Common Questions About Divorce

Well, you did it. You found your way into a divorce attorney's office. Undoubtedly you will have many questions that only an experienced divorce attorney can answer. You may have questions that you already know the answers to but need verification. Having practiced for over 21 years, I will discuss the most common questions or issues.

What's the difference between a #divorce and #dissolution? These are the two most common ways of terminating your marriage. I often explain that marriage itself is a legal contract and partnership between spouses which requires an official and legal method of entering into -getting a marriage license and having an authorized official legally marrying the individuals- and ultimately, an official and legal method of terminating the relationship.

A #dissolution of marriage is the voluntary and agreed upon ending of the marriage. Like any partnership (business or marriage) if the partners no longer want the partnership, they discuss and agree upon terms on how to close up shop. Closing up shop in a marriage requires you and your spouse to enter into a #Separation Agreement which is the legal contract dividing your property, assets, debts and discusses how each of you will support one another and children of the marriage. Spousal Support (alimony) and child support are discussed elsewhere on this blog. Your attorney should negotiate and draft a separation agreement which fits your needs and divorce goals. Once a final Separation Agreement has been negotiated and agreed upon, it is then filed as part of a Petition for Dissolution of Marriage. You will then have a final dissolution hearing within 30-90 days after your petition is filed. #alimony #spousalsupport #childsupport #Separationagreement #divorcegoals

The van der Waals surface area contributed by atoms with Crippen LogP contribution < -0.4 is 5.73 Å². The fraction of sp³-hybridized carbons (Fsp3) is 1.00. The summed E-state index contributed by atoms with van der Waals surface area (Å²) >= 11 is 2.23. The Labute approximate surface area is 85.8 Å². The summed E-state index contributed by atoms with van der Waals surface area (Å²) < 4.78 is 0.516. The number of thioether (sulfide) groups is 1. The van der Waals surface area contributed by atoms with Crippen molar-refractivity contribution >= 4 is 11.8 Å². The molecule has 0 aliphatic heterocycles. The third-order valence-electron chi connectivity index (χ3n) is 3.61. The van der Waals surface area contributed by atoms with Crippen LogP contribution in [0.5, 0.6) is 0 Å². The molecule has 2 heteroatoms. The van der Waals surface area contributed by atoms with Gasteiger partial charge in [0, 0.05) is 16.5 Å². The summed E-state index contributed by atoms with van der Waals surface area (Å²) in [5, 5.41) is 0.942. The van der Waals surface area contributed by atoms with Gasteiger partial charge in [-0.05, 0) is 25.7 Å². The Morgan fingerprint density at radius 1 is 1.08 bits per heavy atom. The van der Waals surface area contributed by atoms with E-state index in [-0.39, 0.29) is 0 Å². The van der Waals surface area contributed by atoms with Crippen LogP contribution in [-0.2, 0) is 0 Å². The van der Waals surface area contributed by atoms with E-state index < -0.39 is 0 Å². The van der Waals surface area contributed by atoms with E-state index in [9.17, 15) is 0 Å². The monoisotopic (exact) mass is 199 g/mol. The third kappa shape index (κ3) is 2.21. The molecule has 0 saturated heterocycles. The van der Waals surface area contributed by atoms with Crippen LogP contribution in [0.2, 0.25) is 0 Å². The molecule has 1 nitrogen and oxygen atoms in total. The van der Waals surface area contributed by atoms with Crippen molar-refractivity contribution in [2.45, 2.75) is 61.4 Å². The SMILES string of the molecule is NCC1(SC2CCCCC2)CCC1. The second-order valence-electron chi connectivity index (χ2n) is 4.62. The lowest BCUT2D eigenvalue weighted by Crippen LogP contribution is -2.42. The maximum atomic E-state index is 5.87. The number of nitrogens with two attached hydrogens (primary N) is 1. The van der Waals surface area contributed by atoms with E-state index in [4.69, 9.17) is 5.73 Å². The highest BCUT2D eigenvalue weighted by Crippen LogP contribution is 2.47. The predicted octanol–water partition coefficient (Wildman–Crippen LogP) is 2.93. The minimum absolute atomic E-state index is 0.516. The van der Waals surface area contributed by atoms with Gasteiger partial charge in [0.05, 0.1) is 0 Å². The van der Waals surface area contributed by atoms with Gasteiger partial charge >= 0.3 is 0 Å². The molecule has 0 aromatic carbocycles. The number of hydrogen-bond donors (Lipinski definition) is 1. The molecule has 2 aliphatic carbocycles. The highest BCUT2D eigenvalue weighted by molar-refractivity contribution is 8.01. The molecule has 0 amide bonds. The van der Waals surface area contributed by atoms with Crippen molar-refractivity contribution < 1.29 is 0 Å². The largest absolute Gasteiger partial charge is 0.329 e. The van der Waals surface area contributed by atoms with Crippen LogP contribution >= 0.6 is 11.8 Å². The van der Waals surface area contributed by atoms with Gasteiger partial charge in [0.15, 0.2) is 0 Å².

A #divorce is more complicated. Unlike a dissolution of marriage, a divorce is filed because the parties are likely arguing and cannot come to an agreement to terminate their marriage. Filing a complaint for divorce is similar to filing other lawsuits and requires parties to seek formal discovery (the exchange of documents and information) and requires the Court to make decisions regarding division of property, assets, debts and support. A divorce case can take between 12-18 months to conclude, however can be concluded sooner if the parties come to an agreement. Most divorce matters actually do come to resolution after the exchange of discovery and negotiations take place. Very few are actually tried before a judge. Because of the lengthier process, a divorce typically costs more than a dissolution of marriage.

For more information, all 440.930.4001 and ask for Attorney Anthony R. Pecora or email him at